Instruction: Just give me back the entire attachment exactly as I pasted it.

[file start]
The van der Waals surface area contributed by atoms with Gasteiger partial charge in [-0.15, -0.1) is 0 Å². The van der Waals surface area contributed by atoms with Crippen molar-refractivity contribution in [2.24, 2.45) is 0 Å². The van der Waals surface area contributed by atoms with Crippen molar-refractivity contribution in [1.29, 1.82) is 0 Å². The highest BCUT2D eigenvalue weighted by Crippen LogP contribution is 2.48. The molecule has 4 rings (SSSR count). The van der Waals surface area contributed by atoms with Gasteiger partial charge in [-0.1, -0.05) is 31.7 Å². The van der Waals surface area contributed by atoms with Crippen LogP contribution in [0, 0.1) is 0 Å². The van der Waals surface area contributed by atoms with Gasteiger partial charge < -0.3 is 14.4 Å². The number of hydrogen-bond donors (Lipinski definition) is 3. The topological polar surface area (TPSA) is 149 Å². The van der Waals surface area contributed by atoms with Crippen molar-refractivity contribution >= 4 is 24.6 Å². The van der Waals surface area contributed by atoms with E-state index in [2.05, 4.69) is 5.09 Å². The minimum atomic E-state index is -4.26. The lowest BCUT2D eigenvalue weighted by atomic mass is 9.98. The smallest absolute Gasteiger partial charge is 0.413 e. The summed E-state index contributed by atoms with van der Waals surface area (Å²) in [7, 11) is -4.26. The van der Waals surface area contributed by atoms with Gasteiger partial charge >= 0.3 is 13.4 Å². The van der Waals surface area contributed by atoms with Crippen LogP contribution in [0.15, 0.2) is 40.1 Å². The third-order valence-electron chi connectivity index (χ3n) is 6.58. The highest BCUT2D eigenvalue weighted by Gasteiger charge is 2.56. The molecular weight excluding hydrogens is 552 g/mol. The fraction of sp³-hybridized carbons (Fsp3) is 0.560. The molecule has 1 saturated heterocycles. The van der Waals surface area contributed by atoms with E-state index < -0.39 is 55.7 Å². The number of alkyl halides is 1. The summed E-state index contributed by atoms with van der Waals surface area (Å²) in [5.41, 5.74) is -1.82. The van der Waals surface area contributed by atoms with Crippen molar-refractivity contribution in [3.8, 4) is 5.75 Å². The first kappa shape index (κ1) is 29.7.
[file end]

The van der Waals surface area contributed by atoms with Gasteiger partial charge in [-0.15, -0.1) is 0 Å². The van der Waals surface area contributed by atoms with Crippen molar-refractivity contribution in [2.24, 2.45) is 0 Å². The van der Waals surface area contributed by atoms with Crippen molar-refractivity contribution in [1.29, 1.82) is 0 Å². The highest BCUT2D eigenvalue weighted by Crippen LogP contribution is 2.48. The molecule has 4 rings (SSSR count). The van der Waals surface area contributed by atoms with Gasteiger partial charge in [-0.1, -0.05) is 31.7 Å². The van der Waals surface area contributed by atoms with Crippen LogP contribution in [0, 0.1) is 0 Å². The van der Waals surface area contributed by atoms with Gasteiger partial charge < -0.3 is 14.4 Å². The number of hydrogen-bond donors (Lipinski definition) is 3. The topological polar surface area (TPSA) is 149 Å². The van der Waals surface area contributed by atoms with Crippen molar-refractivity contribution >= 4 is 24.6 Å². The van der Waals surface area contributed by atoms with E-state index in [2.05, 4.69) is 5.09 Å². The minimum atomic E-state index is -4.26. The lowest BCUT2D eigenvalue weighted by atomic mass is 9.98. The smallest absolute Gasteiger partial charge is 0.413 e. The summed E-state index contributed by atoms with van der Waals surface area (Å²) in [7, 11) is -4.26. The van der Waals surface area contributed by atoms with Gasteiger partial charge >= 0.3 is 13.4 Å². The van der Waals surface area contributed by atoms with Crippen LogP contribution in [0.15, 0.2) is 40.1 Å². The third-order valence-electron chi connectivity index (χ3n) is 6.58. The highest BCUT2D eigenvalue weighted by Gasteiger charge is 2.56. The molecular weight excluding hydrogens is 552 g/mol. The fraction of sp³-hybridized carbons (Fsp3) is 0.560. The molecule has 1 saturated heterocycles. The van der Waals surface area contributed by atoms with E-state index < -0.39 is 55.7 Å². The number of alkyl halides is 1. The summed E-state index contributed by atoms with van der Waals surface area (Å²) in [5.41, 5.74) is -1.82. The van der Waals surface area contributed by atoms with Crippen molar-refractivity contribution in [3.8, 4) is 5.75 Å². The first kappa shape index (κ1) is 29.7.